Rationale: Although it is widely believed that caffeine can enhance human performance and mood, the validity of this belief has been questioned, giving rise to debate. The central question is whether superior performance and mood after caffeine represent net benefits, or whether differences between caffeine and control conditions are due to reversal of adverse withdrawal effects.
Objectives: To provide a focussed review of relevant experimental studies with the aim of clarifying current understanding regarding the effects of caffeine on human performance and mood.
Methods: To avoid the shortcomings of standard placebo-controlled studies, which are ambiguous due to failure to control for the confounding influence of withdrawal reversal, three main experimental approaches have been employed: studies that compare consumers and low/non-consumers, pre-treatment and ad lib consumption studies, and long-term withdrawal studies.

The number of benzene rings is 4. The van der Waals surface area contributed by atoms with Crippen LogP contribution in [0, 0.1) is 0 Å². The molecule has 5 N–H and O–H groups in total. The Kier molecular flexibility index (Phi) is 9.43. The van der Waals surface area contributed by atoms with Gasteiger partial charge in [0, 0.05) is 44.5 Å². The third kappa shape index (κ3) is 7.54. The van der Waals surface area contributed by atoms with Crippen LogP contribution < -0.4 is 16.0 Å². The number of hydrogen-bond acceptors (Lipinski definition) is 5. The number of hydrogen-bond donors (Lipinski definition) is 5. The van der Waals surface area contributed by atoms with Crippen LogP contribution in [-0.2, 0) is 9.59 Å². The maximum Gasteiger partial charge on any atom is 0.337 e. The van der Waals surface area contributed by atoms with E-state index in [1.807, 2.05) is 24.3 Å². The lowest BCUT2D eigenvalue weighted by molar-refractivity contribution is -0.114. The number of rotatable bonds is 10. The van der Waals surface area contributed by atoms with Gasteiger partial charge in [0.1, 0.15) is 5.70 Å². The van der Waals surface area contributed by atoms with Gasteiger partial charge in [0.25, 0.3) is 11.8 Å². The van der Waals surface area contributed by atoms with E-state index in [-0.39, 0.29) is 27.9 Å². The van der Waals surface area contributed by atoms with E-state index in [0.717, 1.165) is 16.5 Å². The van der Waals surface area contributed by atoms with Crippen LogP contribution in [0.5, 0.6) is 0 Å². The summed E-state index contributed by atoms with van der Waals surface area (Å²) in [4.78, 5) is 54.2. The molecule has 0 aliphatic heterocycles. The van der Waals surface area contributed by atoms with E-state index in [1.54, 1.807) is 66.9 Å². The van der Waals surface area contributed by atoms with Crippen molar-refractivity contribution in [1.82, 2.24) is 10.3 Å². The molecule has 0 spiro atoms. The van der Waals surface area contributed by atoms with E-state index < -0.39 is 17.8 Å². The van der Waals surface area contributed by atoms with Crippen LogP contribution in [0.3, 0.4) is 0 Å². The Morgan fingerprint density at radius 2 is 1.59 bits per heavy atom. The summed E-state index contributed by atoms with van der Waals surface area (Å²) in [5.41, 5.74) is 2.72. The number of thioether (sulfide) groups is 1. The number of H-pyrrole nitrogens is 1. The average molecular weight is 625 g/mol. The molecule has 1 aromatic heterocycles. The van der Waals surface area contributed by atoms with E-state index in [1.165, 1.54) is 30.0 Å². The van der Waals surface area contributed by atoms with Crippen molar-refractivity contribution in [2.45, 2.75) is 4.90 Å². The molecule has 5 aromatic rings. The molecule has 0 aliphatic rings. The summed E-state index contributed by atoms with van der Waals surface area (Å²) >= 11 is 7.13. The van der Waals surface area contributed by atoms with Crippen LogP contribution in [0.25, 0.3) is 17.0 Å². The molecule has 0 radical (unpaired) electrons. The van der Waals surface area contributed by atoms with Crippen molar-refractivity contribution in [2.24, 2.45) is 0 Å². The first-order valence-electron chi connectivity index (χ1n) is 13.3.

Results: Of the three approaches, only long-term withdrawal studies are capable of unambiguously revealing the net effects of caffeine. Overall, there is little evidence of caffeine having beneficial effects on performance or mood under conditions of long-term caffeine use vs abstinence. Although modest acute effects may occur following initial use, tolerance to these effects appears to develop in the context of habitual use of the drug.
Conclusions: Appropriately controlled studies show that the effects of caffeine on performance and mood, widely perceived to be net beneficial psychostimulant effects, are almost wholly attributable to reversal of adverse withdrawal effects associated with short periods of abstinence from the drug.